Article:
2012-05-04 / Front Page

Dyer Elementary School students learn what it means to be ‘green’

By Kristy Wagner
Staff Writer


Students of Sara Foster’s first grade class at Dyer Elementary in South Portland eagerly line up to fill their wheelbarrows with soil. Foster’s class was helping to fill in the six raised garden beds that volunteers constructed on school grounds Friday as part of an effort to make the school a greener place. 
(Kristy Wagner photo) Students of Sara Foster’s first grade class at Dyer Elementary in South Portland eagerly line up to fill their wheelbarrows with soil. Foster’s class was helping to fill in the six raised garden beds that volunteers constructed on school grounds Friday as part of an effort to make the school a greener place. (Kristy Wagner photo) First graders swung shovels and pushed wheelbarrows full of soil back and forth with excitement, while adults supervised and helped them with their gardening.

The students at Dyer Elementary School in South Portland all chipped in Friday to make the school a greener place to learn. With the help of the school’s greening committee, made up of one parent and two teachers, students planted six garden beds, built and painted 15 birdhouses and painted a giant banner with the names, fingerprints and handprints of all the students at Dyer Elementary.

“This is the first time Dyer has really done anything green like this,” said Angela Blier, the parent who spearheaded the greening project.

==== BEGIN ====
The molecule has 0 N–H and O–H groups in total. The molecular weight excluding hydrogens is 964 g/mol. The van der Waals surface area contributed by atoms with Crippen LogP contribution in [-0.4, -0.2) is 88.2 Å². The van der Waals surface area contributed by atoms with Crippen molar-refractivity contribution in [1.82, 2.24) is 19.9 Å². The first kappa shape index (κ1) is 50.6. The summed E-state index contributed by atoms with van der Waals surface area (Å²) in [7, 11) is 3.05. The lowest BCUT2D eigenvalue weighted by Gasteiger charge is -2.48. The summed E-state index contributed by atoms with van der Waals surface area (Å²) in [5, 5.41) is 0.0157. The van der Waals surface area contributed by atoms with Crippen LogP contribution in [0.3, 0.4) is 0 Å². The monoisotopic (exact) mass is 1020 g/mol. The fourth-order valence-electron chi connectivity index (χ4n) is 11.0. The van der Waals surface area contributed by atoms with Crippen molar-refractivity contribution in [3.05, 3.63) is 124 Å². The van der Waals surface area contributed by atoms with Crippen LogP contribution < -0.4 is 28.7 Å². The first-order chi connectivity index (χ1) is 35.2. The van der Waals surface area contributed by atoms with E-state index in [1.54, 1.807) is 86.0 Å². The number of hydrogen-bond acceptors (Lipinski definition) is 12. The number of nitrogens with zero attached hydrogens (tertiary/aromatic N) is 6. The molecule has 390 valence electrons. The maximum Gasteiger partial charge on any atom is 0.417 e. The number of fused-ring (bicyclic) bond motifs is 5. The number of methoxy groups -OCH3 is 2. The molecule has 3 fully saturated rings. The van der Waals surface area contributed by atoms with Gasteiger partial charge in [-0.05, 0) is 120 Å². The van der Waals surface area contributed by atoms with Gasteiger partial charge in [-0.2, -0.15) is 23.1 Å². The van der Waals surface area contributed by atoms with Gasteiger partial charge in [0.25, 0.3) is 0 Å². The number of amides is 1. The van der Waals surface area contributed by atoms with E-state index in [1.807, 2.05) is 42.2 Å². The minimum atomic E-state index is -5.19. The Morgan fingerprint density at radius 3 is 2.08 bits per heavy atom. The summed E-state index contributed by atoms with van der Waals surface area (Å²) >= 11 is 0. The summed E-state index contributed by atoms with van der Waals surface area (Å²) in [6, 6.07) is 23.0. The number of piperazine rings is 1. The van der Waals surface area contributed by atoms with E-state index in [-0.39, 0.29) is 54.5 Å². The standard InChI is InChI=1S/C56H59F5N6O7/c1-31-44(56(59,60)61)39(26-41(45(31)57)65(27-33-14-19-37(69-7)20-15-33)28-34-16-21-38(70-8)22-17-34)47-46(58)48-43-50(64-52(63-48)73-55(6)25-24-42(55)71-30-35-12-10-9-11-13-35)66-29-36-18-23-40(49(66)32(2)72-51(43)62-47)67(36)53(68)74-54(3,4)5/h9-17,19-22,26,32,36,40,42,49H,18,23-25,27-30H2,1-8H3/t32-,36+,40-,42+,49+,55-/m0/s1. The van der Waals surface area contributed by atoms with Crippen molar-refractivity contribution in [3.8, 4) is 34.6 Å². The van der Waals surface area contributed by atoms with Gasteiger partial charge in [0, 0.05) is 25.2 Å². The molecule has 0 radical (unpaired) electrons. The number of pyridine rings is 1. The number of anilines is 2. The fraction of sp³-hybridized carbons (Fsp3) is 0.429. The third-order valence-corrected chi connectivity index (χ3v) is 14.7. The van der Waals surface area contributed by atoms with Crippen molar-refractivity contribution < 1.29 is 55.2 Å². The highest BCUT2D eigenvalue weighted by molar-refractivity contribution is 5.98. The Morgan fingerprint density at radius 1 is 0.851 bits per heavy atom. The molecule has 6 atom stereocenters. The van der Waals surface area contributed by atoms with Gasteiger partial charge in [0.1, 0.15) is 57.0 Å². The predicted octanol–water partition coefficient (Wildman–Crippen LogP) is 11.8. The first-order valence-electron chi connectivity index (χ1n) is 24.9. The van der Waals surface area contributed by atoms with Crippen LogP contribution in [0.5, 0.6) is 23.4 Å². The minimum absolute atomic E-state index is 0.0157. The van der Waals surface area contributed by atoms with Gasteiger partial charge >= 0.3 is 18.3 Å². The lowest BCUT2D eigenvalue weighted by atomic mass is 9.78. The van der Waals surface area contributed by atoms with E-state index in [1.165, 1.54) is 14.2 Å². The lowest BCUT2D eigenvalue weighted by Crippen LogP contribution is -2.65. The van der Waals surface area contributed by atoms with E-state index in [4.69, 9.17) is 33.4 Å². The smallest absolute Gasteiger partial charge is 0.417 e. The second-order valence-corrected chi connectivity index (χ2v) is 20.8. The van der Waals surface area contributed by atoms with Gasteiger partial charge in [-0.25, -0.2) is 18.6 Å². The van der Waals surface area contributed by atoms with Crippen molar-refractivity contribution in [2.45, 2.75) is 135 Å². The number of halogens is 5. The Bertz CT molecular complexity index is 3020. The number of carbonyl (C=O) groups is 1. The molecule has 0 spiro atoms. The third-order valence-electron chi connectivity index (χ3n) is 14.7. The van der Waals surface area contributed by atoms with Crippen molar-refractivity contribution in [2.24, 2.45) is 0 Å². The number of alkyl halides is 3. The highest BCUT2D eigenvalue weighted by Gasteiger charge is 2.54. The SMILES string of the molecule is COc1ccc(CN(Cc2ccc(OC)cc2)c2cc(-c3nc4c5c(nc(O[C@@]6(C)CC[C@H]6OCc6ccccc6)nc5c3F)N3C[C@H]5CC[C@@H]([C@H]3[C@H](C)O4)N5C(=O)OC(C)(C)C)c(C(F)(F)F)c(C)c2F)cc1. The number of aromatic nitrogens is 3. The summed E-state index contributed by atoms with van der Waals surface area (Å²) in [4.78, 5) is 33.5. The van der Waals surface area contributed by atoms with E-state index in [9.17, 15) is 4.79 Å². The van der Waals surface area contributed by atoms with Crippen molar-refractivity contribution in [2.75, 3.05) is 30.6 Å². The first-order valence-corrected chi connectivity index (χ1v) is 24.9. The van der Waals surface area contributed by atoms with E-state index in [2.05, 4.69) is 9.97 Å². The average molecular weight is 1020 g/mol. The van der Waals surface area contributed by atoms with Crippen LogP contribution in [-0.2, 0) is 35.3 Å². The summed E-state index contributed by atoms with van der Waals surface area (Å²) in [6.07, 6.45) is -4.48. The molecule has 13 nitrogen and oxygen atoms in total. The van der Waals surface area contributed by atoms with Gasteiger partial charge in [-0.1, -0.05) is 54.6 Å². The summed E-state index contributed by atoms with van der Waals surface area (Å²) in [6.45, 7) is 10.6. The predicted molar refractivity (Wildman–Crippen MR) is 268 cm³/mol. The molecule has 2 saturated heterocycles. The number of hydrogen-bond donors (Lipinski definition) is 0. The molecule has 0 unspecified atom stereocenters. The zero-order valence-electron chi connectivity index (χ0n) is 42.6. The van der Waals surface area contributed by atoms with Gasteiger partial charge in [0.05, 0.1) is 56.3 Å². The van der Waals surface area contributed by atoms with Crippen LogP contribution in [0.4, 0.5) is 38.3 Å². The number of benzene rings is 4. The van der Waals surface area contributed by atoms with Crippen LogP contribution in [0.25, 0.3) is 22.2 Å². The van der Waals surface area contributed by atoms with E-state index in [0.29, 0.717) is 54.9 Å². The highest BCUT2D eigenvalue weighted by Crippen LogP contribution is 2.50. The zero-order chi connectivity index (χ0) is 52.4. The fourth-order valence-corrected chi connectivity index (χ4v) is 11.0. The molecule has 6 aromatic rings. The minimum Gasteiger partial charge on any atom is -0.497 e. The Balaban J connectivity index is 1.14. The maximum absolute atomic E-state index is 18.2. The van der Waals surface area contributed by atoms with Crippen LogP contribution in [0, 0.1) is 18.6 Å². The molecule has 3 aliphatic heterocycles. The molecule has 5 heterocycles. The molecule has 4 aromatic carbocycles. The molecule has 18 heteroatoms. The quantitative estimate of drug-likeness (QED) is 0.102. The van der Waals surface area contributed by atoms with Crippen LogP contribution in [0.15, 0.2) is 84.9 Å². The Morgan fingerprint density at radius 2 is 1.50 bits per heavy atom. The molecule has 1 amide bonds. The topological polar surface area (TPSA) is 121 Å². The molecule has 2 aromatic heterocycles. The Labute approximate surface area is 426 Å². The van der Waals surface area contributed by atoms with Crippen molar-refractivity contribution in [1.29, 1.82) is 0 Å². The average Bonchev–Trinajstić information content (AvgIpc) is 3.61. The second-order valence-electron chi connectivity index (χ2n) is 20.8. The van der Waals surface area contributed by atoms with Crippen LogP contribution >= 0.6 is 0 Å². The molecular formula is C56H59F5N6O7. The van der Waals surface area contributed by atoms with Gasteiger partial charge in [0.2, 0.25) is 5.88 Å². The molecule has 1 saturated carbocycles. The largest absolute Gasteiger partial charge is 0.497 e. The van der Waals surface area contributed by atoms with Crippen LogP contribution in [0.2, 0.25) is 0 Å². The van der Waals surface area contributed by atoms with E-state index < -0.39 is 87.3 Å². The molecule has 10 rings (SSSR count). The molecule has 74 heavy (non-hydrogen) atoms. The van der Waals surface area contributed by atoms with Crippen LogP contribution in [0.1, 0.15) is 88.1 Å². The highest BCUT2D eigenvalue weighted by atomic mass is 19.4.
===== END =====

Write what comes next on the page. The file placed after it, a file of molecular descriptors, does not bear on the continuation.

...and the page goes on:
First graders of Sara Foster’s class at Dyer Elementary work hard to fill the school’s new raised garden beds. Each grade took part in preparing the six garden beds that the school will use to grow vegetables and herbs. Each garden has a theme, such as salad or pizza, and represents each grade from Kindergarten through fifth. (Kristy Wagner photo) First graders of Sara Foster’s class at Dyer Elementary work hard to fill the school’s new raised garden beds. Each grade took part in preparing the six garden beds that the school will use to grow vegetables and herbs. Each garden has a theme, such as salad or pizza, and represents each grade from Kindergarten through fifth. (Kristy Wagner photo) Blier approached Principal Rebecca Brown in the fall with the idea of the Whole Kids Foundation Garden Grant. The Whole Kids Foundation is a charitable organization associated with Whole Foods Market. The foundation believes gardens are a “vital educational tool” and that growing food initiates healthier eating habits in children and encourages an overall healthier outlook on food. The foundation awards up to $2,000 in a single grant.

“I thought it was amazing,” Brown said. “It is all about the whole child.”

Before she came to Dyer, Brown was the principal at a school in Moosehead where students and teachers focused on “an environmental education perspective.” She said green activities, such as gardening, would help teach children at Dyer to be more mindful of bigger issues and themes around food and nutrition.